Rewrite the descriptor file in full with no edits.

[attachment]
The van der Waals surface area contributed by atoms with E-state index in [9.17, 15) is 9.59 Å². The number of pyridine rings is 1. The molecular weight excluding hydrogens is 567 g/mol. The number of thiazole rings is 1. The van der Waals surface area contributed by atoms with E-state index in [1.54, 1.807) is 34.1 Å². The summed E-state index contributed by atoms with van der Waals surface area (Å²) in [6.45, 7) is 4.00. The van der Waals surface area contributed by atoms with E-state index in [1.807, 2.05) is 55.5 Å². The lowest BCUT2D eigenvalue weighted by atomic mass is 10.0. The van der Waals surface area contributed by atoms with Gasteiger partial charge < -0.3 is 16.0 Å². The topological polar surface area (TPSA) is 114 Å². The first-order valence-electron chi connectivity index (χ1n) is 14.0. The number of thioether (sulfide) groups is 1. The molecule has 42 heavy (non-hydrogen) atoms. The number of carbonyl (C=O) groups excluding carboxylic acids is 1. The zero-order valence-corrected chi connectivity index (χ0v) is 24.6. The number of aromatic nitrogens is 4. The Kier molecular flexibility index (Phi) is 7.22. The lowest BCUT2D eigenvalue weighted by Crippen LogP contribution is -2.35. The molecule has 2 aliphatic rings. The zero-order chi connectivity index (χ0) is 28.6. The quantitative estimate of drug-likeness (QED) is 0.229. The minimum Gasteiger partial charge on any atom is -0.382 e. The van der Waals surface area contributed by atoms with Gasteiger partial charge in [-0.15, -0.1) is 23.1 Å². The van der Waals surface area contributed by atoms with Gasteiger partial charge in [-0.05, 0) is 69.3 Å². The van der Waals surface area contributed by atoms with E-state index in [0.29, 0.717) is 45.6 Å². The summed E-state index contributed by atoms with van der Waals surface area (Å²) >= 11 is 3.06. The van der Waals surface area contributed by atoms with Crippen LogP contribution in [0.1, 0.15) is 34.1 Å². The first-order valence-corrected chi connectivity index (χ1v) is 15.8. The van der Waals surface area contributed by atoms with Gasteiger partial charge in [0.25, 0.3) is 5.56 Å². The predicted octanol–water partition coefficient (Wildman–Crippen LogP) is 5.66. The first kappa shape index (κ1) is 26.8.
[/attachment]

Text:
The van der Waals surface area contributed by atoms with E-state index in [9.17, 15) is 9.59 Å². The number of pyridine rings is 1. The molecular weight excluding hydrogens is 567 g/mol. The number of thiazole rings is 1. The van der Waals surface area contributed by atoms with E-state index in [1.54, 1.807) is 34.1 Å². The summed E-state index contributed by atoms with van der Waals surface area (Å²) in [6.45, 7) is 4.00. The van der Waals surface area contributed by atoms with E-state index in [1.807, 2.05) is 55.5 Å². The lowest BCUT2D eigenvalue weighted by atomic mass is 10.0. The van der Waals surface area contributed by atoms with Gasteiger partial charge < -0.3 is 16.0 Å². The topological polar surface area (TPSA) is 114 Å². The first-order valence-electron chi connectivity index (χ1n) is 14.0. The number of thioether (sulfide) groups is 1. The molecule has 42 heavy (non-hydrogen) atoms. The number of carbonyl (C=O) groups excluding carboxylic acids is 1. The zero-order valence-corrected chi connectivity index (χ0v) is 24.6. The number of aromatic nitrogens is 4. The Kier molecular flexibility index (Phi) is 7.22. The lowest BCUT2D eigenvalue weighted by Crippen LogP contribution is -2.35. The molecule has 2 aliphatic rings. The zero-order chi connectivity index (χ0) is 28.6. The quantitative estimate of drug-likeness (QED) is 0.229. The minimum Gasteiger partial charge on any atom is -0.382 e. The van der Waals surface area contributed by atoms with Gasteiger partial charge in [-0.15, -0.1) is 23.1 Å². The van der Waals surface area contributed by atoms with Gasteiger partial charge in [-0.05, 0) is 69.3 Å². The van der Waals surface area contributed by atoms with E-state index in [0.29, 0.717) is 45.6 Å². The summed E-state index contributed by atoms with van der Waals surface area (Å²) >= 11 is 3.06. The van der Waals surface area contributed by atoms with Crippen LogP contribution in [0.1, 0.15) is 34.1 Å². The first-order valence-corrected chi connectivity index (χ1v) is 15.8. The van der Waals surface area contributed by atoms with Gasteiger partial charge in [0.25, 0.3) is 5.56 Å². The predicted octanol–water partition coefficient (Wildman–Crippen LogP) is 5.66. The first kappa shape index (κ1) is 26.8.